A Sad FarewellIt is with a sad and heavy heart that I review Asian Martial Arts: Constructive Thoughts & Practical Applications; Edited by Michael A. DeMarco.
I say sad, because this book marks the end of the Journal of Asian Martial Arts. A noble and herculean endeavor first started by Mr. DeMarco in 1991. His goal, and I believed he achieved it during the time the journal was being published, was to provide a congregated platform for serious, academic study of martial arts. It was a place for serious scholars, who didn't get much attention in their own fields, for writing martial arts articles. There was also a place for in depth, reviews of martial arts themed books and movies. Instead of coming from a film or book critique point of view, these reviews came from a educated martial artist point of view. Unfortunately the Journal ceased physical publication in 2012. Though it is still available, and possibly ongoing, in electronic format (and you can buy individual articles). This book is a sort of farewell to the journal.
I say guilty, because I let me attention of the Journal lapse. I would get the journal from the giant bookstores, but more often then not I would flip through it in the store to determine if I should get it. As it turns out, in this book, Dave Lowry give the Japanese term for doing that (tachi-yomi). So at least, I know I'm not alone. I actually learned of this book through an interview with Mr. DeMarco from the Hiyaa Martial Arts Podcast.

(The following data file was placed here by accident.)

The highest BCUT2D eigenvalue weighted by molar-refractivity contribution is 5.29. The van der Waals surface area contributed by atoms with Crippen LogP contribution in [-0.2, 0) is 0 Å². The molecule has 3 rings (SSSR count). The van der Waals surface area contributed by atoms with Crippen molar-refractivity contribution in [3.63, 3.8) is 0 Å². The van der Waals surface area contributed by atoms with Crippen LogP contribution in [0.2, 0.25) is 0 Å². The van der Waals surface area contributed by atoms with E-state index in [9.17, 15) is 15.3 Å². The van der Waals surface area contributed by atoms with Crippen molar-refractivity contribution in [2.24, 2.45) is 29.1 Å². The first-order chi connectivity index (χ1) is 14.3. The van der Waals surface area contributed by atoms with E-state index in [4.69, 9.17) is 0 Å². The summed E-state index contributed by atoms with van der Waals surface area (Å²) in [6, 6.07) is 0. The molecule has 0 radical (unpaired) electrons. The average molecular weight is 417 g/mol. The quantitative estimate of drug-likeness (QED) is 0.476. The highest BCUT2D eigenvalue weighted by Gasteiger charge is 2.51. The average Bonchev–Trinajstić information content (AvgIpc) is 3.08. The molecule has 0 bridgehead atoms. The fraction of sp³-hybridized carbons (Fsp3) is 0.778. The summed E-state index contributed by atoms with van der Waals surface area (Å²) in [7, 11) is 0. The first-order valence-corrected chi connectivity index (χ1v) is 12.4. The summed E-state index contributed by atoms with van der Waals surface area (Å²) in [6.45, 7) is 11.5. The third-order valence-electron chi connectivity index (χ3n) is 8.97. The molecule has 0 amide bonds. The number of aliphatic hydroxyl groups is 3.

Physical AppearanceThe book itself is around 6.5x9 (inches for any international readers whose country is smart enough to use the metric system). I normally don't really talk about the cover of the book, but this book is beautiful. The cover is gorgeous. When I opened the package from Amazon, I was taken with the cover of the book. It doesn't show on the picture, but the red lettering of the title is a embossed red foil of some sort. The brush art of the warrior conveys the motion of the sword swing better than most art I've seen. It does a great job of showing the martial spirit of the man.
ContentThe content is broken into two parts. The first is different martial arts scholars and authors sort of giving their take on what the Journal was, and saying their goodbyes. The second is an interesting collection where Mr. DeMarco had asked martial artist from various schools, styles, and backgrounds, to demonstrate, and document one of their favorite techniques. As I love looking at different martial theories and tactics, I loved this section of the book. There was a great variety, and they all held value. It was a nice little glimpse into the minds of great martial artists.
|5/5 Ninja Stars|
OverallThis book is bittersweet in that I loved the book, but felt that it signified an end of an academic center of martial arts, for martial artists. The cover alone should grant it a couple of stars, but the book itself is great, even if it does signify an end. That's why I give it a full 5 Ninja Stars out of 5.
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